iMosaic Conference 2011


  • Date: April 5-10, 2011
  • Location: Minneapolis, Minnesota
  • Attendee: Joanne Quinn
  • Presenters: James Roberts,MD, Robert Hedaya, MD, Alan Gaby, MD, Tieraona Low Dog, MD, Michael Murray, ND, Kenneth Bock, MD, Joseph Brewer, MD, Russell Jaffee, MD, Gregory Plotnikoff, MD.
  • Sponsored by: American College for Advancement in Medicine (ACAM), American Academy of Environmental Medicine (AAEM), American Holistic Medical Association (AHMA) and International College of Integrative Medicine


iMOSAIC (noun): a medical conference of unique design, made possible by the overlapping missions of four nonprofits helping transform healthcare to an integrative model.


Traditionally, public health relies extensively on conventional (allopathic) medicine in its quest to prevent and treat disease. The leading causes of morbidity previously such as trauma and infectious diseases have been replaced by chronic conditions including cancer, heart disease, obesity and diabetes.

To treat these condition physicians must acquire new tools to help examine the factors influencing health and illness. "Integrative" medicine characterizes a new model of health care rooted both in conventional and alternative medicine, employing modalities drawn from all medical therapeutic paradigms. This provides the patients with individualized treatment plans optimized for their specific clinical situation. This healing method recognizes the innate healing capacity of the human body. Research has indicated intrinsic value in various alternative treatments and have incorporated these under the banner of "holistic" and "integrative" medicine.

In 2009 the American public spent almost $34 billion dollars on complementary and alternative medicine, products and therapies. It is estimated that 38.3% of American adults and 11.8% of American children will use some element of complementary medicine each year. This conference is an opportunity for physicians to learn cutting edge modalities and for the public to learn about opportunities in healing.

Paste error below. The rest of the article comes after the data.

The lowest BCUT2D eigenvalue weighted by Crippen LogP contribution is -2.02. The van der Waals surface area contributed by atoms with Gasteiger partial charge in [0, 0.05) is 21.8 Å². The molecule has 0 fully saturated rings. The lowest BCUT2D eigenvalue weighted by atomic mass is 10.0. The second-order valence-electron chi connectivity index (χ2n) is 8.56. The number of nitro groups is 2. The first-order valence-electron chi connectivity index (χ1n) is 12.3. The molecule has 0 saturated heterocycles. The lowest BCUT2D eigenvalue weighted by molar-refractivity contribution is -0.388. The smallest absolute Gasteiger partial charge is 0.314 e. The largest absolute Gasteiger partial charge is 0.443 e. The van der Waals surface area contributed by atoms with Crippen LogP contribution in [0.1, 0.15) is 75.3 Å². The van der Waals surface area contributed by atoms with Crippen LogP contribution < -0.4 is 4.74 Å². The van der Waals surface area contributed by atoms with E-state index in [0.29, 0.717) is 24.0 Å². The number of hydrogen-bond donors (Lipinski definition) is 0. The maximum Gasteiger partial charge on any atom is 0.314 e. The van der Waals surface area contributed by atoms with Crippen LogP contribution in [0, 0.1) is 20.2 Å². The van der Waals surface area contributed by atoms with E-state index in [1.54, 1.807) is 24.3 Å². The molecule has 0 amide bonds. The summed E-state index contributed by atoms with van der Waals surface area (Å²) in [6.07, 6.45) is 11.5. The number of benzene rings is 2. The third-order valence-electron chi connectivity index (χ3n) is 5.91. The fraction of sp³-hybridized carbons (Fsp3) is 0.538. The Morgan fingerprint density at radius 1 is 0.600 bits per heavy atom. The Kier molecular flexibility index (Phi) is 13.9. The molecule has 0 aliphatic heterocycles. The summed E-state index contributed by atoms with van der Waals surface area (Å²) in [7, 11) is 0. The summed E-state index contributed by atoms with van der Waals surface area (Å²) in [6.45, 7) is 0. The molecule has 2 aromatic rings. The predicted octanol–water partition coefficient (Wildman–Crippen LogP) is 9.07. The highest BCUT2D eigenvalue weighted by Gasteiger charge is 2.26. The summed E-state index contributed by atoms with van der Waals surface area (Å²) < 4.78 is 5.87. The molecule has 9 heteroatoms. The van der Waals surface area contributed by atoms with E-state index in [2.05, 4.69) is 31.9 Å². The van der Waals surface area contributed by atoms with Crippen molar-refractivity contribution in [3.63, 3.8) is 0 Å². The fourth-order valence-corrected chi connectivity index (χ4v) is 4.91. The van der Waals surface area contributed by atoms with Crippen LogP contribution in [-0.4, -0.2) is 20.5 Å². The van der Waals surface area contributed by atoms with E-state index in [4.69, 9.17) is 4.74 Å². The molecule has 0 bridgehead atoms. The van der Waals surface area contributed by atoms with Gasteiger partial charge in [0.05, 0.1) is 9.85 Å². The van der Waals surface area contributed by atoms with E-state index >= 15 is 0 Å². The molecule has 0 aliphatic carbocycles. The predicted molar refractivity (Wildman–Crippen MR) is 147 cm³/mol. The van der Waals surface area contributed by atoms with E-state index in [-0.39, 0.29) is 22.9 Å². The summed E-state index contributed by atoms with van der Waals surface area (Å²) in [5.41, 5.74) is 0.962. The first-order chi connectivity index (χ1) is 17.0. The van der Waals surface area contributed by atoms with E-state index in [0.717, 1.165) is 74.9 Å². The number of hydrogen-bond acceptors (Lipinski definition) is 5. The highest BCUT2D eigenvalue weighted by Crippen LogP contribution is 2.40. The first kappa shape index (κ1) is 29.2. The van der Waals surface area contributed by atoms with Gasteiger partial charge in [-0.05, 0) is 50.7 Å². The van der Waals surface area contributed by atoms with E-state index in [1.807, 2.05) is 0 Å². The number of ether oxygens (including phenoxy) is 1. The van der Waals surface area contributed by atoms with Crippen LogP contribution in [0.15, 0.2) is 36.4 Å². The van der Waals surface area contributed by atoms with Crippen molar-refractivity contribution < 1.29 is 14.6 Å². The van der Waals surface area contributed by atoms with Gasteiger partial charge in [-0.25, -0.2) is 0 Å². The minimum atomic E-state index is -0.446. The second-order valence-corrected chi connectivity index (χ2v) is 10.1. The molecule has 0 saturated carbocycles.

Dr. James Roberts, MD, Cardiology


Dr. James Roberts is co-author of Reverse Heart Disease Now with Dr. Stephen Sinatra and Martin Zucker.

Atherosclerosis involves an inappropriately up regulated Th1/Th17 (immune response) and low T regulator response to perceived "infection" of the artery wall, initially with oxidized LDL and later with other damaged proteins and microbes that "hitch-hike" into the vessel wall within "called in" monocytes. Likewise, heart failure involves a similar maladaptive immune response to altered proteins expressed or released by the failing heart. We can prevent/stabilize atherosclerosis by limiting the fuel supply (blocking intimal trapping and oxidation of lipids) or by "putting out the fire" (down regulating the overzealous immune response), and most of our drug/nutritional/detox maneuvers work within these pathways. Heart failure therapy involves similar pathways. Dr. Roberts has written Reverse Heart Disease Now. For more information go to Dr. Roberts' Heartfixer site.

Dr. Robert Hedaya, MD, DFAPA


Robert J. Hedaya, MD, DFAPA

For the past 100 years psychiatry has viewed the locus of the human behavior and psychopathology as being solely in the brain and mind. There is a growing realization that the current treatment paradigm is limited in effectuating recovery in a large percentage of depressed people. Many new studies over recent years have shown that behavior and psycho-pathological states are influenced by a variety of physiological systems, such as the immune, endocrine and gastrointestinal systems, along with nutrition, detoxification, genetics and epigenetics. All of these systems play influential roles in mood disorders. In order to fill the knowledge gap in the area of multi-system influences on mental health, and depression in particular, selected landmark, peer-reviewed studies, in these physiological areas were reviewed. The useful clinical concepts that flow out of this data was presented and case material was used to bring the science into useful clinical practice.

Dr. Alan Gaby, MD


Dr. Alan Gaby, MD

The endocrine disruption in women's health as well as environmental elements are linked to breast cancer, endometriosis, infertility, PCOS, and more. Detoxification treatment protocols were provided including botanical and supplemental support for liver phase one and two pathways, sauna therapy, colon hydrotherapy and other strategies to remove toxins from the body. It included discussion of controversies, misinformation and myths related to various nutritional supplements including Vitamin D. Topics included the safety and efficacy of high-dose vitamin D and high-dose iodine, high-dose vitamin E and its relation to mortality and risk of heart failure, lowering of homocysteine levels, differences between alpha-tocopherol and mixed tocopherals, folic acid issues, and finally the use of strontium in the treatment of osteoporosis.